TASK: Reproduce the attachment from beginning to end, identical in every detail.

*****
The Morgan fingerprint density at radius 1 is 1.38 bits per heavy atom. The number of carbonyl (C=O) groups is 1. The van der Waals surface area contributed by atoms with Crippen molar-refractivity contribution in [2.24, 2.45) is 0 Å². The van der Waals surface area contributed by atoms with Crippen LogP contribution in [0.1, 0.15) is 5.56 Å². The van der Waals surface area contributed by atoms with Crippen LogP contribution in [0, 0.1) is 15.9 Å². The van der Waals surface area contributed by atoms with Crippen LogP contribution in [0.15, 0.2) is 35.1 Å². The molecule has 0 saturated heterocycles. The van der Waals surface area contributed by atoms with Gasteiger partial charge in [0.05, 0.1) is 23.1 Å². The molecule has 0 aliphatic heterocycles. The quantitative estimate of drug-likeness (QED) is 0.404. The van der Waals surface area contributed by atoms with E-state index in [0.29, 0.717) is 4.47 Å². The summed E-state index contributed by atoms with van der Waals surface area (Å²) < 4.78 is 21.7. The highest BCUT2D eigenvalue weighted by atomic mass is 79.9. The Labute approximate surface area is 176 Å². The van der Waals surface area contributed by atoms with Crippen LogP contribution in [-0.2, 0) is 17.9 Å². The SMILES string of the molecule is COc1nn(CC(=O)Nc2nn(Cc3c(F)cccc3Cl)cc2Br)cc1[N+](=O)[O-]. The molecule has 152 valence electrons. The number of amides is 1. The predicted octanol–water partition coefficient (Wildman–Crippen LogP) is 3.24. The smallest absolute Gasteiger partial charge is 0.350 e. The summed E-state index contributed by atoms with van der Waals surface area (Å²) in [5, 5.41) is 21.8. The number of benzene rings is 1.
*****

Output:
The Morgan fingerprint density at radius 1 is 1.38 bits per heavy atom. The number of carbonyl (C=O) groups is 1. The van der Waals surface area contributed by atoms with Crippen molar-refractivity contribution in [2.24, 2.45) is 0 Å². The van der Waals surface area contributed by atoms with Crippen LogP contribution in [0.1, 0.15) is 5.56 Å². The van der Waals surface area contributed by atoms with Crippen LogP contribution in [0, 0.1) is 15.9 Å². The van der Waals surface area contributed by atoms with Crippen LogP contribution in [0.15, 0.2) is 35.1 Å². The molecule has 0 saturated heterocycles. The van der Waals surface area contributed by atoms with Gasteiger partial charge in [0.05, 0.1) is 23.1 Å². The molecule has 0 aliphatic heterocycles. The quantitative estimate of drug-likeness (QED) is 0.404. The van der Waals surface area contributed by atoms with E-state index in [0.29, 0.717) is 4.47 Å². The summed E-state index contributed by atoms with van der Waals surface area (Å²) < 4.78 is 21.7. The highest BCUT2D eigenvalue weighted by atomic mass is 79.9. The Labute approximate surface area is 176 Å². The van der Waals surface area contributed by atoms with Crippen LogP contribution in [-0.2, 0) is 17.9 Å². The SMILES string of the molecule is COc1nn(CC(=O)Nc2nn(Cc3c(F)cccc3Cl)cc2Br)cc1[N+](=O)[O-]. The molecule has 152 valence electrons. The number of amides is 1. The predicted octanol–water partition coefficient (Wildman–Crippen LogP) is 3.24. The smallest absolute Gasteiger partial charge is 0.350 e. The summed E-state index contributed by atoms with van der Waals surface area (Å²) in [5, 5.41) is 21.8. The number of benzene rings is 1.